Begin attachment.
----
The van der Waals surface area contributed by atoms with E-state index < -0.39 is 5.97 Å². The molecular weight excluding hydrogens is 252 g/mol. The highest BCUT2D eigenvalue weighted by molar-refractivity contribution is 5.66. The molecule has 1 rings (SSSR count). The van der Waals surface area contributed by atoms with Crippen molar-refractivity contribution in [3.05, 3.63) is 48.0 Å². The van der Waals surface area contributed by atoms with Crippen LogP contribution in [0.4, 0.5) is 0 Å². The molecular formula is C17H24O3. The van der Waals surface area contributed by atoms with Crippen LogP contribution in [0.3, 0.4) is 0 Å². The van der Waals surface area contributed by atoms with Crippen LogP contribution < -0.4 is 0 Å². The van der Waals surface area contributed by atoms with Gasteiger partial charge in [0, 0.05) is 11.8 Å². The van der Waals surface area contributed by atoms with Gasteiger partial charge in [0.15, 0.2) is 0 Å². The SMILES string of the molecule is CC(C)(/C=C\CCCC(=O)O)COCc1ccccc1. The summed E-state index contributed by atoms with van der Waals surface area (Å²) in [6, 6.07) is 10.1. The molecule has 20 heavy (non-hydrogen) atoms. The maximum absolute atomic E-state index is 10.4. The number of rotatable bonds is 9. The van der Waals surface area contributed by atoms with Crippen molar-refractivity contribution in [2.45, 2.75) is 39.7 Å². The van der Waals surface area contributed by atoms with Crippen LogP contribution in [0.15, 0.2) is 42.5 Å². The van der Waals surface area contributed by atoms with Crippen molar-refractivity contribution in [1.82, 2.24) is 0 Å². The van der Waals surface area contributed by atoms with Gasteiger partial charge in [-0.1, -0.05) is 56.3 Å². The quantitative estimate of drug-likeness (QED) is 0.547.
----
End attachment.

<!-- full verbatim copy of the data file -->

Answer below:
The van der Waals surface area contributed by atoms with E-state index < -0.39 is 5.97 Å². The molecular weight excluding hydrogens is 252 g/mol. The highest BCUT2D eigenvalue weighted by molar-refractivity contribution is 5.66. The molecule has 1 rings (SSSR count). The van der Waals surface area contributed by atoms with Crippen molar-refractivity contribution in [3.05, 3.63) is 48.0 Å². The van der Waals surface area contributed by atoms with Crippen LogP contribution in [0.4, 0.5) is 0 Å². The molecular formula is C17H24O3. The van der Waals surface area contributed by atoms with Crippen LogP contribution in [0.3, 0.4) is 0 Å². The van der Waals surface area contributed by atoms with Crippen LogP contribution < -0.4 is 0 Å². The van der Waals surface area contributed by atoms with Gasteiger partial charge in [0, 0.05) is 11.8 Å². The van der Waals surface area contributed by atoms with Gasteiger partial charge in [0.15, 0.2) is 0 Å². The SMILES string of the molecule is CC(C)(/C=C\CCCC(=O)O)COCc1ccccc1. The summed E-state index contributed by atoms with van der Waals surface area (Å²) in [6, 6.07) is 10.1. The molecule has 20 heavy (non-hydrogen) atoms. The maximum absolute atomic E-state index is 10.4. The number of rotatable bonds is 9. The van der Waals surface area contributed by atoms with Crippen molar-refractivity contribution in [2.45, 2.75) is 39.7 Å². The van der Waals surface area contributed by atoms with Crippen LogP contribution in [0.15, 0.2) is 42.5 Å². The van der Waals surface area contributed by atoms with Crippen molar-refractivity contribution in [1.82, 2.24) is 0 Å². The van der Waals surface area contributed by atoms with Gasteiger partial charge in [-0.1, -0.05) is 56.3 Å². The quantitative estimate of drug-likeness (QED) is 0.547.